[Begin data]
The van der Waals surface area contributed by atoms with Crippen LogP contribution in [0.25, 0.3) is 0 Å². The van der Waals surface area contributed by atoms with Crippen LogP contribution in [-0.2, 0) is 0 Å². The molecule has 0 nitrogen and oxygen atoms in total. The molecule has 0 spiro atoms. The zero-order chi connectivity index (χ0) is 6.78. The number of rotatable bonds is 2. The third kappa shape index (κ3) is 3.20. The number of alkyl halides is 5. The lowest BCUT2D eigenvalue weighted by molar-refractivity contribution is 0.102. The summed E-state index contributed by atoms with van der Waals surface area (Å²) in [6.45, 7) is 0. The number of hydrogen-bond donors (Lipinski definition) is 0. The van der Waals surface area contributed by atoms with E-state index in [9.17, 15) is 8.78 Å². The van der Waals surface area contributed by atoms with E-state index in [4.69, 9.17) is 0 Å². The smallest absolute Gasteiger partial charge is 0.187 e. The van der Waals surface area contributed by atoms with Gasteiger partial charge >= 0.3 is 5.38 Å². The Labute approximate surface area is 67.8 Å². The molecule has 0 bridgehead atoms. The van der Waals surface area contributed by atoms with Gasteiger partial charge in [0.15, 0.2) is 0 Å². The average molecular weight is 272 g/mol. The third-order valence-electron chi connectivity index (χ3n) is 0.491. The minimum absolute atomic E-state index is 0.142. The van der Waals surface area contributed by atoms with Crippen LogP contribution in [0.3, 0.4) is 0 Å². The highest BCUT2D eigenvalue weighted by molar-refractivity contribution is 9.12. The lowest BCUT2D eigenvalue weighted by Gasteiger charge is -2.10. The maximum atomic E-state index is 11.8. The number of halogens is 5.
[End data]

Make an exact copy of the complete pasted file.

The van der Waals surface area contributed by atoms with Crippen LogP contribution in [0.25, 0.3) is 0 Å². The van der Waals surface area contributed by atoms with Crippen LogP contribution in [-0.2, 0) is 0 Å². The molecule has 0 nitrogen and oxygen atoms in total. The molecule has 0 spiro atoms. The zero-order chi connectivity index (χ0) is 6.78. The number of rotatable bonds is 2. The third kappa shape index (κ3) is 3.20. The number of alkyl halides is 5. The lowest BCUT2D eigenvalue weighted by molar-refractivity contribution is 0.102. The summed E-state index contributed by atoms with van der Waals surface area (Å²) in [6.45, 7) is 0. The number of hydrogen-bond donors (Lipinski definition) is 0. The van der Waals surface area contributed by atoms with E-state index in [9.17, 15) is 8.78 Å². The van der Waals surface area contributed by atoms with E-state index in [4.69, 9.17) is 0 Å². The smallest absolute Gasteiger partial charge is 0.187 e. The van der Waals surface area contributed by atoms with Gasteiger partial charge >= 0.3 is 5.38 Å². The Labute approximate surface area is 67.8 Å². The molecule has 0 bridgehead atoms. The van der Waals surface area contributed by atoms with Gasteiger partial charge in [0.15, 0.2) is 0 Å². The average molecular weight is 272 g/mol. The third-order valence-electron chi connectivity index (χ3n) is 0.491. The minimum absolute atomic E-state index is 0.142. The van der Waals surface area contributed by atoms with Crippen LogP contribution in [0.3, 0.4) is 0 Å². The highest BCUT2D eigenvalue weighted by molar-refractivity contribution is 9.12. The lowest BCUT2D eigenvalue weighted by Gasteiger charge is -2.10. The maximum atomic E-state index is 11.8. The number of halogens is 5.